On behalf of the UK government, Murrison responded: “I condemn all violent acts, but I stand by people’s right to protest peacefully and lawfully. We must not let the violent actions of a few overshadow the fact that hundreds of thousands of people took part in the march yesterday [July 21] and did so in a peaceful and lawful manner.”
Murrison said the British government would continue to monitor the situation in Hong Kong and ensure that “Hong Kong’s high degree of autonomy, rights, and freedoms” are upheld under the “one country, two systems model” guaranteed in the Sino-British Joint Declaration.
“We will continue to be unwavering in our support for the treaty and expect our co-signatory to behave in a like manner,” Murrison concluded.
London-based group Hong Kong Watch issued a statement on July 22, condemning both the violence and the Hong Kong police for failing to protect citizens.
“The police refused to accept responsibility, despite failing to respond to multiple emergency calls from the men, women, and children being beaten up. No arrests were made on the evening of the event,” Hong Kong Watch stated. Police arrived at the scene about an hour after initial emergency calls were made, and did not make arrests at the scene, explaining that they could not confirm that those dressed in white shirts were the ones who had carried out the attacks.
Amnesty International condemned the police for “leaving people at the mercy of violent thugs” in a July 22 statement.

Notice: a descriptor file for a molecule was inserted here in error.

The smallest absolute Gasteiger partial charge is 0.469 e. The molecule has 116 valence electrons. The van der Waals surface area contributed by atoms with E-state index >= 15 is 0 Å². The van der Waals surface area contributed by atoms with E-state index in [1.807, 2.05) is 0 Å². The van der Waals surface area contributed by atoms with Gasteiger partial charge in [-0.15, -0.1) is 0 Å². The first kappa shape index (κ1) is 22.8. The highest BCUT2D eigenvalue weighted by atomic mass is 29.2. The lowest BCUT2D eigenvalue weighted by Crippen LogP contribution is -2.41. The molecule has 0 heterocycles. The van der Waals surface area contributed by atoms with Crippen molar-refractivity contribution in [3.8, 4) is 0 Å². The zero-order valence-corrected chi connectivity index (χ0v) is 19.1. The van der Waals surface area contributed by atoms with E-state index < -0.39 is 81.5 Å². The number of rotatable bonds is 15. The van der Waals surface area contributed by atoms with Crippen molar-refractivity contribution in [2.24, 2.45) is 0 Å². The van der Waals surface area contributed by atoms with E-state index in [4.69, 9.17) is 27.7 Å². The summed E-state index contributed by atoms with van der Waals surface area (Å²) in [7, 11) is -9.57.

“Hong Kong is paying a heavy price for a failure in political leadership. Carrie Lam continues to inflame the situation by her refusal to completely withdraw the Extradition Bill, and her refusal to set up an independent investigation into the repeated failings by police,” Amnesty International stated. In mid-June, Lam announced that the bill was suspended, but Hongkongers remained unsatisfied.
Meanwhile, protesters have been calling for an independent investigation into the police use of force since June 12, when police fired pepper spray, tear gas, rubber bullets, and bean bags to disperse protesters.
New York-based nonprofit Committee to Protect Journalists (CPJ) raised concerns about two local reporters, one from Stand News who was hit in the head and back, and another from NOW TV whose camera was smashed, during the attack.
“It’s difficult to reconcile Hong Kong’s reputation as a place for press freedom and rule of law when police take no action against thugs who beat journalists and demonstrators,” said Steven Butler, CPJ’s Asia program coordinator, according to an online statement.
The Foreign Correspondents’ Club in Hong Kong also condemned the violence in a statement, urging Hong Kong authorities to “bring to justice those who carried out the unprecedented mob attack.”
The Hong Kong Journalists Association, Hong Kong Press Photographers Association, and Independent Commentators Association, have also issued a joint statement, appealing to the police to protect citizens and journalists.